Psychedelic substances have been used by various indigenous communities for both therapeutic and community purposes for many centuries. They have been used in various communities in different ways such as in initiations, rites of passage or for other personal, social and healing works.
As we all know, the European colonizers relied on tactics and strategies that were built on breaking and disrespecting beliefs of different peoples and massacring cultures as a whole, in an attempt to ‘civilize’ them.
The arrival of colonizers in the South and North American continents began the demonization of psychedelic substances and as a whole, the use of plant medicines. Instead, they advocated for the use of Western medicines, which are not necessarily bad. However, they do not treat the root cause of the problem, just the symptoms the problem brings.
Discouraging plant based medicines and the use of psychedelics as a therapeutic agent carried on centuries later, translating into a full-fledged war on drugs. In 1970, the then President of the U.S., Richard Nixon, signed the Controlled Substances Act that listed LSD, MDMA as well as other substances as dangerous drugs that possess low medical benefits and very high addiction rates.
However, in the recent past, clinical trials have discovered multiple psychedelics that can be used to help treat mental health disorders such as anxiety, depression and obsessive-compulsive disorder. Moreover, the FDA recently granted MDMA-assisted psychotherapy “breakthrough therapy status”, for the treatment of PTSD in 2017. Then in 2018 and 2019, the federal agency granted the status to 2 different treatments; one that used psilocybin to help manage major depressive disorder and another that used psilocybin to help manage treatment-resistant depression.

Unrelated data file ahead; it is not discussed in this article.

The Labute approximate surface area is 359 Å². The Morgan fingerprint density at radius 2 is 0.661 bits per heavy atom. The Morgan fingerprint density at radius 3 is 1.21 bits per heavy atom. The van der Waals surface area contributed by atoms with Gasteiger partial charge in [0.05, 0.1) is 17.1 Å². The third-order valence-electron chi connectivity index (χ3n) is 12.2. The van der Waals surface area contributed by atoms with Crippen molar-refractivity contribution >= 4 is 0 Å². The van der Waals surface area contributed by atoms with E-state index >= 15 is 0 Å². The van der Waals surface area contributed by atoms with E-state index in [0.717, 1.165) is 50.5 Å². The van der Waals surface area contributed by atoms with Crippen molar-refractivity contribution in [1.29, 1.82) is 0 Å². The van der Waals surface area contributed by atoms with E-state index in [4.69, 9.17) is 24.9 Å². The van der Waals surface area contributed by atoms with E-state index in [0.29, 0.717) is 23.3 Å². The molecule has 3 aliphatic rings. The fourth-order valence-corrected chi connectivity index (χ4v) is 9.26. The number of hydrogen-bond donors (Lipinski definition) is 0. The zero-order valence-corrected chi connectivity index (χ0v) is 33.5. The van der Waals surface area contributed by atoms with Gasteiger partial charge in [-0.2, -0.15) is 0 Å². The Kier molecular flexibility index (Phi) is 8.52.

This shows the progress that has been made in terms of medicalization, gradual destigmatization and decriminalization of the substances as well as acceptance of the substances as alternative therapeutic routes.
Despite the positive strides and the growing interest in psychedelics and their many benefits, it seems that psychedelics use, which was demonized in the past, has now shifted into the cultural appropriation realm.
It should therefore, come as no surprise that in a review of psychedelic studies that was carried out between 1993 and 2017, researchers discovered that more than 80% of the study participants were white.
Why, you might ask?
Well for one, for many years, the war on drugs was waged on people of color, with many black and brown individuals being arrested for possession and incarcerated for unreasonably longer periods of time, as compared to their white counterparts. A penalty that one might argue was based on their race as well as the bias of the justice system.
It therefore makes complete sense that most people of color have been conditioned to see psychedelics as not for them, despite the numerous benefits they offer.
Psychedelics companies like Pure Extract Technologies Inc. hope that the stigma and racial disparities evident in the use of psychedelics ends soon so that all can benefit from the therapeutic attributes of these substances.
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